After Mayor de Blasio Disbands Anti-Crime Unit, Shootings in New York Skyrocket

AP Photo/Mark Lennihan

On June 15, the New York Police Department announced Mayor Bill de Blasio’s decision to disband the department’s plainclothes anti-crime unit. His decision was one of many taken in the wake of the death of George Floyd in Minneapolis.


The New York police commissioner announced on Monday that he was disbanding the Police Department’s anti-crime units: plainclothes teams that target violent crime and have been involved in some of the city’s most notorious police shootings.

Roughly 600 officers serve in the units, which are spread out across the city and work out of the department’s 77 precincts and nine housing commands. They will immediately be reassigned to other duties, including the detective bureau and the department’s neighborhood policing initiative, the commissioner, Dermot F. Shea, said.

That’s the New York Times’ report on de Blasio’s decision.

The New York Post reports on the consequences of that decision.

There have been more shootings so far this year in New York City than in all of 2019.

A 24-year-old man who walked bleeding into Lincoln Hospital in The Bronx on Saturday night has pushed the city’s total number of shootings this year to 777 — topping the 776 recorded in all of last year, NYPD data compiled by The Post reveals.

And it’s only the first days of August, with five more months before the year is over.


Read the rest.

De Blasio’s decision was one of many overreactions to Minneapolis. Floyd’s killing did point to the need for some reforms in that city and some other police departments. Most Americans agreed to take a look and make the necessary changes.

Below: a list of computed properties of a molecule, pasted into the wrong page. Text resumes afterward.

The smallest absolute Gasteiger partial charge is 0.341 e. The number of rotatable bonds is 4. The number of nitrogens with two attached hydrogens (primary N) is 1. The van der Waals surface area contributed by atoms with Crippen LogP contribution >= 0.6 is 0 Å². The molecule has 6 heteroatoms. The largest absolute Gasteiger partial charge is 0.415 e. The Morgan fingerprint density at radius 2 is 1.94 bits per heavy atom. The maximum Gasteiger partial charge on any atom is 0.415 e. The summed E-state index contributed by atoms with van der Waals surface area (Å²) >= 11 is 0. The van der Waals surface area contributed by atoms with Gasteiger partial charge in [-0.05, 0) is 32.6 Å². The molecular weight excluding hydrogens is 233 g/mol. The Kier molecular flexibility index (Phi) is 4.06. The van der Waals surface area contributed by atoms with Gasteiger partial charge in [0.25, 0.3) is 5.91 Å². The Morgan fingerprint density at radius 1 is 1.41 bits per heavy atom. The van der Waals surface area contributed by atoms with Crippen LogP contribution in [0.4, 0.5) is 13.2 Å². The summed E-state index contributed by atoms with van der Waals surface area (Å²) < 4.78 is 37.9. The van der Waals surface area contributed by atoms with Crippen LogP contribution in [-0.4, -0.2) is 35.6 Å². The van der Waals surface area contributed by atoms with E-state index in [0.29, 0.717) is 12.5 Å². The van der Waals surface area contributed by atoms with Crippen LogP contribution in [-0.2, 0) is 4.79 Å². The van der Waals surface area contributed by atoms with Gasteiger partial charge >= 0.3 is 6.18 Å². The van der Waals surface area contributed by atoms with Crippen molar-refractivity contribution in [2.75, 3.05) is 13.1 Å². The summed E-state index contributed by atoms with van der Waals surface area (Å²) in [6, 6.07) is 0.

It did not point to any need to “defund” or disband police departments wholesale. It did not point to the need for antifa to go on rampages, set fire to courthouses, and threaten the fabric of the nation.

To date, about two dozen Americans have died in the riots that have followed Minneapolis Mayor Jacob Frey’s incompetent reaction when protests in that city quickly turned violent.

In New York, many have died and will die because de Blasio opportunistically hampered the police department’s ability to curb crime.

New Yorker’s hearts were broken when stray bullets ended the life of teen Bronx hoops star Brandon Hendricks on June 28, and 1-year-old Brooklyn boy Davell Gardner, shot dead in his stroller on July 13 at a Brooklyn barbecue.

Weekends in New York are starting to look like weekends in Chicago.

That rampage of violence began around 11 p.m. Friday in the Bronx,  when police said a masked shooter gunned down 21-year-old Shaiquan Wilson at a gathering outside of 1741 Randall Avenue in the Bronx neighborhood of Clason Point.

The shooter — who wore a white face mask and all-black clothing, including a hooded sweatshirt pulled low over his eyes — can be seen in harrowing surveillance footage released by police walking up to Wilson, and pulling a silver handgun from his pocket.

The killer escaped, police say.


Returning to the decision to disband the plainclothes anti-crime unit…

“This is a seismic shift in the culture of how the N.Y.P.D. polices this great city,” Mr. Shea said. “It will be felt immediately in the communities that we protect.”

It certainly has been.

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